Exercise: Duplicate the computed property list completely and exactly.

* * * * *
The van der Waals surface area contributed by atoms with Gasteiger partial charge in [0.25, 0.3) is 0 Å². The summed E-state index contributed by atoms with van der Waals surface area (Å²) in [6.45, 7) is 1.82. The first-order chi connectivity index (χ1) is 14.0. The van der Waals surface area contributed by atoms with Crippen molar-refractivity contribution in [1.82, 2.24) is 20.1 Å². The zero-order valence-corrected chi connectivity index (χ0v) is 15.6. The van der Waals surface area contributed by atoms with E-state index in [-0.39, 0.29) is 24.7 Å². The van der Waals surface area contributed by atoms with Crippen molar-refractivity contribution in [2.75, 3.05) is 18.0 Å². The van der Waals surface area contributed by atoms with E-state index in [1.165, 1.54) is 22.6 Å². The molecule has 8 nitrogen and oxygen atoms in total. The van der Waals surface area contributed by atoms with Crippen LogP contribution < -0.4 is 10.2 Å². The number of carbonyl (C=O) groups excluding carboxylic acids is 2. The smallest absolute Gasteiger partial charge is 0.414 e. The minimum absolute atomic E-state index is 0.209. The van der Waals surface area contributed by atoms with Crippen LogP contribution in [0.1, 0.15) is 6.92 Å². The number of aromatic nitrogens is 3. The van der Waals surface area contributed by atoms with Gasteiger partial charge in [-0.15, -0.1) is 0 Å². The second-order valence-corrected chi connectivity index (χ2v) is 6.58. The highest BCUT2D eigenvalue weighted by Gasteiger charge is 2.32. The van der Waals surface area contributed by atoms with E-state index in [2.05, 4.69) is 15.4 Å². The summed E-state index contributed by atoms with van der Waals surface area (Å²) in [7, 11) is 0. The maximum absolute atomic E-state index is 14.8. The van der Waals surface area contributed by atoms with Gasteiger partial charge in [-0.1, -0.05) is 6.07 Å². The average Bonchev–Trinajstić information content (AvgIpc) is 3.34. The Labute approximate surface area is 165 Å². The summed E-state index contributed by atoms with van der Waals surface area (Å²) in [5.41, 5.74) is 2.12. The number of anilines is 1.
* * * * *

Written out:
The van der Waals surface area contributed by atoms with Gasteiger partial charge in [0.25, 0.3) is 0 Å². The summed E-state index contributed by atoms with van der Waals surface area (Å²) in [6.45, 7) is 1.82. The first-order chi connectivity index (χ1) is 14.0. The van der Waals surface area contributed by atoms with Crippen molar-refractivity contribution in [1.82, 2.24) is 20.1 Å². The zero-order valence-corrected chi connectivity index (χ0v) is 15.6. The van der Waals surface area contributed by atoms with E-state index in [-0.39, 0.29) is 24.7 Å². The van der Waals surface area contributed by atoms with Crippen molar-refractivity contribution in [2.75, 3.05) is 18.0 Å². The van der Waals surface area contributed by atoms with E-state index in [1.165, 1.54) is 22.6 Å². The molecule has 8 nitrogen and oxygen atoms in total. The van der Waals surface area contributed by atoms with Crippen LogP contribution < -0.4 is 10.2 Å². The number of carbonyl (C=O) groups excluding carboxylic acids is 2. The smallest absolute Gasteiger partial charge is 0.414 e. The minimum absolute atomic E-state index is 0.209. The van der Waals surface area contributed by atoms with Crippen LogP contribution in [0.1, 0.15) is 6.92 Å². The number of aromatic nitrogens is 3. The van der Waals surface area contributed by atoms with Gasteiger partial charge in [-0.15, -0.1) is 0 Å². The second-order valence-corrected chi connectivity index (χ2v) is 6.58. The highest BCUT2D eigenvalue weighted by Gasteiger charge is 2.32. The van der Waals surface area contributed by atoms with E-state index in [2.05, 4.69) is 15.4 Å². The summed E-state index contributed by atoms with van der Waals surface area (Å²) in [7, 11) is 0. The maximum absolute atomic E-state index is 14.8. The van der Waals surface area contributed by atoms with Gasteiger partial charge in [-0.1, -0.05) is 6.07 Å². The average Bonchev–Trinajstić information content (AvgIpc) is 3.34. The Labute approximate surface area is 165 Å². The summed E-state index contributed by atoms with van der Waals surface area (Å²) in [5.41, 5.74) is 2.12. The number of anilines is 1.